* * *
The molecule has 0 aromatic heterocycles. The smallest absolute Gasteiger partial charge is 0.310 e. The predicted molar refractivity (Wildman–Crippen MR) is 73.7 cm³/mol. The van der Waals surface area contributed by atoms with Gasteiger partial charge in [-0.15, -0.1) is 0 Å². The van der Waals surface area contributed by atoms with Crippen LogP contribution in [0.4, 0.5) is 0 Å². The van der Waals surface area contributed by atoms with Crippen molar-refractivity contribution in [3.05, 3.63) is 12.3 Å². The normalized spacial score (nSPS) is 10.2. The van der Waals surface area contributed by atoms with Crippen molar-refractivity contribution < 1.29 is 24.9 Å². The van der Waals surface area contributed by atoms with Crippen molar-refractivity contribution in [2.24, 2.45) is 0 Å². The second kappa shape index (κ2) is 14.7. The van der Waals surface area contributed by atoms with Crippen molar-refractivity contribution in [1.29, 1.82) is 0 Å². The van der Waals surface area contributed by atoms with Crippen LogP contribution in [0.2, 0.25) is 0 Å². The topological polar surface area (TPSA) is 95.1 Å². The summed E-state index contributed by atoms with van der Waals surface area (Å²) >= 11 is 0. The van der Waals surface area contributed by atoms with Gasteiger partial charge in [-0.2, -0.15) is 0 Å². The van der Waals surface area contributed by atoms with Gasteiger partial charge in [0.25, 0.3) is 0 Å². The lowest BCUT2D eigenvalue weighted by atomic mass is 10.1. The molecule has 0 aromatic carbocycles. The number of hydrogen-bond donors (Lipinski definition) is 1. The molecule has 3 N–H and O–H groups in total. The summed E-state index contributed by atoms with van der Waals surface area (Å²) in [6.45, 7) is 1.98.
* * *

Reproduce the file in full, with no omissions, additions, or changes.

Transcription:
The molecule has 0 aromatic heterocycles. The smallest absolute Gasteiger partial charge is 0.310 e. The predicted molar refractivity (Wildman–Crippen MR) is 73.7 cm³/mol. The van der Waals surface area contributed by atoms with Gasteiger partial charge in [-0.15, -0.1) is 0 Å². The van der Waals surface area contributed by atoms with Crippen LogP contribution in [0.4, 0.5) is 0 Å². The van der Waals surface area contributed by atoms with Crippen molar-refractivity contribution in [3.05, 3.63) is 12.3 Å². The normalized spacial score (nSPS) is 10.2. The van der Waals surface area contributed by atoms with Crippen molar-refractivity contribution < 1.29 is 24.9 Å². The van der Waals surface area contributed by atoms with Crippen molar-refractivity contribution in [2.24, 2.45) is 0 Å². The second kappa shape index (κ2) is 14.7. The van der Waals surface area contributed by atoms with Crippen molar-refractivity contribution in [1.29, 1.82) is 0 Å². The van der Waals surface area contributed by atoms with Crippen LogP contribution in [0.2, 0.25) is 0 Å². The topological polar surface area (TPSA) is 95.1 Å². The summed E-state index contributed by atoms with van der Waals surface area (Å²) >= 11 is 0. The van der Waals surface area contributed by atoms with Gasteiger partial charge in [-0.2, -0.15) is 0 Å². The van der Waals surface area contributed by atoms with Gasteiger partial charge in [0.25, 0.3) is 0 Å². The lowest BCUT2D eigenvalue weighted by atomic mass is 10.1. The molecule has 0 aromatic carbocycles. The number of hydrogen-bond donors (Lipinski definition) is 1. The molecule has 3 N–H and O–H groups in total. The summed E-state index contributed by atoms with van der Waals surface area (Å²) in [6.45, 7) is 1.98.